Before using this approach it'd be good to hear from someone who has used it, or can say that it will/won't work.
    Push_the_limits likes this.
  4. pweis909

    pweis909 Poo-Bah (1,762) Aug 13, 2005 Wisconsin

    Wyeast Private Collections 2487 Hella Bock Lager is a reputed substitute. Will be hard to come by with any frequency because it is not regularly offered.

    You might get close with Fermentis SafLager 34/70 dry strain, if you are OK with that (I like it for convenience, and because it makes good beer). Pretty widely available. Not sure why you don't want to mail order, but..,
    • the beauty of dry is that it holds up well under harsher conditions it might experience in shipping,
    • because dry yeast cost less, so offsets shipping costs. A little.
    • If your concern is out of loyalty to your local shop, and your local shop no longer carries what you want, you are at a cross roads.
    If your local shop has WYeast lager strains, you might just try a bunch of them. I'm sure there are differences among them, but there is a great deal of similarity, too. Maybe I haven't brewed enough lagers to really develop a strong preference, or maybe I will never develop a strong preference. Maybe your preference isn't as strong as you think and your loyalty to the 833 strain is misplaced? What would Brulosophy do?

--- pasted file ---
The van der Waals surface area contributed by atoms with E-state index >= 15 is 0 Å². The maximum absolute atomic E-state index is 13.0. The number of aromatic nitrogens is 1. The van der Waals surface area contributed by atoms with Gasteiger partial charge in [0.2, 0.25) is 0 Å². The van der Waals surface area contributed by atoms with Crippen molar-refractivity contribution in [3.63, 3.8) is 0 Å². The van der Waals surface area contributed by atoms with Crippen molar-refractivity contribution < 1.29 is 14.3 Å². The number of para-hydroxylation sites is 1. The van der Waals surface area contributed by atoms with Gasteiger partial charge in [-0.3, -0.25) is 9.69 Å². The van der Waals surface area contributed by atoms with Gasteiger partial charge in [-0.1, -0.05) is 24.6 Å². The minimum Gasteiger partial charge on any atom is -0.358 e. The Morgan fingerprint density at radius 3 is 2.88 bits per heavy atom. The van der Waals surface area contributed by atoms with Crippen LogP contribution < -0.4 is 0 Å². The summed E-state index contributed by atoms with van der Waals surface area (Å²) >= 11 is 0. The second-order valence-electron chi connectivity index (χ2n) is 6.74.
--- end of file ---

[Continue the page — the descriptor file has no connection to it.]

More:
InVinoVeritas likes this.
  5. Supergenious

    Supergenious Disciple (344) May 9, 2011 Michigan

    Yeah, looks like WLP833 is the Ayinger strain. Wyeast does have an equivalent (WY2487), but it’s from their private collection. So, limited release.
    I’m pretty sure W34/70 is not the equivalent. It’s really neutral and more like WLP830/ WY2124. I would not use that for a Marzen.
    WY2633, Oktoberfest blend is nice for a Marzen. I recommend giving that a try. Sorry man, best of luck!
    InVinoVeritas likes this.
  6. VikeMan

    VikeMan Meyvn (1,475) Jul 12, 2009 Pennsylvania

    It almost sounds like you are talking about slanting, but that's much more complicated than this, and "a few packs" worth of slants (in their vials) would probably fill a fridge.